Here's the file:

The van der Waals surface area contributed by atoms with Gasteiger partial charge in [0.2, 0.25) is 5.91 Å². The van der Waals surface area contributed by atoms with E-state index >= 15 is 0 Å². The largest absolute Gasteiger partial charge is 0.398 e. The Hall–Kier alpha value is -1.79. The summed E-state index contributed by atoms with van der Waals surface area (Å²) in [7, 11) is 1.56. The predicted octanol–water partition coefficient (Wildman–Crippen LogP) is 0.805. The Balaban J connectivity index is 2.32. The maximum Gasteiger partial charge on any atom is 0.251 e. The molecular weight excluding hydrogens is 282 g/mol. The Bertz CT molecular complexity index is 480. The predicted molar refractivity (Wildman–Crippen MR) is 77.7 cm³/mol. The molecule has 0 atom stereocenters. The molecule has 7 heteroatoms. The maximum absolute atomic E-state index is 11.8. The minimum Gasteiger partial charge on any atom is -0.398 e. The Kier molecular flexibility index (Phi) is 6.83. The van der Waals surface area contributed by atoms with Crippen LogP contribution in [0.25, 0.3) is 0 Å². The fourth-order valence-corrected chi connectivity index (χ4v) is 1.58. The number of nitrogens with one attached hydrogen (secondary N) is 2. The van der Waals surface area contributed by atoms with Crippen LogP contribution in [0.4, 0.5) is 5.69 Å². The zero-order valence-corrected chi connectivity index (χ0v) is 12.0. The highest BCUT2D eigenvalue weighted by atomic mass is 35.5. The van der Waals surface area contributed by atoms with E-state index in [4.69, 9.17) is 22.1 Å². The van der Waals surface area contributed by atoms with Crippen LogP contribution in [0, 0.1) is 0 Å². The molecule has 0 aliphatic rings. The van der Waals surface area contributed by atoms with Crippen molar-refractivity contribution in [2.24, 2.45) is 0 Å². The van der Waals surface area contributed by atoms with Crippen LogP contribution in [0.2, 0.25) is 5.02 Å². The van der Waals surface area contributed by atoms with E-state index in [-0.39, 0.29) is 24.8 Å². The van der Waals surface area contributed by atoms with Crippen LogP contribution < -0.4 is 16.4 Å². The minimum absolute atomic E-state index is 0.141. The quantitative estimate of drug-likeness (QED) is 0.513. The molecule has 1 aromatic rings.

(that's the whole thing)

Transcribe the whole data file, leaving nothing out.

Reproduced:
The van der Waals surface area contributed by atoms with Gasteiger partial charge in [0.2, 0.25) is 5.91 Å². The van der Waals surface area contributed by atoms with E-state index >= 15 is 0 Å². The largest absolute Gasteiger partial charge is 0.398 e. The Hall–Kier alpha value is -1.79. The summed E-state index contributed by atoms with van der Waals surface area (Å²) in [7, 11) is 1.56. The predicted octanol–water partition coefficient (Wildman–Crippen LogP) is 0.805. The Balaban J connectivity index is 2.32. The maximum Gasteiger partial charge on any atom is 0.251 e. The molecular weight excluding hydrogens is 282 g/mol. The Bertz CT molecular complexity index is 480. The predicted molar refractivity (Wildman–Crippen MR) is 77.7 cm³/mol. The molecule has 0 atom stereocenters. The molecule has 7 heteroatoms. The maximum absolute atomic E-state index is 11.8. The minimum Gasteiger partial charge on any atom is -0.398 e. The Kier molecular flexibility index (Phi) is 6.83. The van der Waals surface area contributed by atoms with Crippen LogP contribution in [0.25, 0.3) is 0 Å². The fourth-order valence-corrected chi connectivity index (χ4v) is 1.58. The number of nitrogens with one attached hydrogen (secondary N) is 2. The van der Waals surface area contributed by atoms with Crippen LogP contribution in [0.4, 0.5) is 5.69 Å². The zero-order valence-corrected chi connectivity index (χ0v) is 12.0. The highest BCUT2D eigenvalue weighted by atomic mass is 35.5. The van der Waals surface area contributed by atoms with E-state index in [4.69, 9.17) is 22.1 Å². The van der Waals surface area contributed by atoms with Crippen LogP contribution in [0, 0.1) is 0 Å². The molecule has 0 aliphatic rings. The van der Waals surface area contributed by atoms with Crippen molar-refractivity contribution in [2.24, 2.45) is 0 Å². The van der Waals surface area contributed by atoms with Crippen LogP contribution in [0.2, 0.25) is 5.02 Å². The van der Waals surface area contributed by atoms with E-state index in [-0.39, 0.29) is 24.8 Å². The van der Waals surface area contributed by atoms with Crippen LogP contribution < -0.4 is 16.4 Å². The minimum absolute atomic E-state index is 0.141. The quantitative estimate of drug-likeness (QED) is 0.513. The molecule has 1 aromatic rings.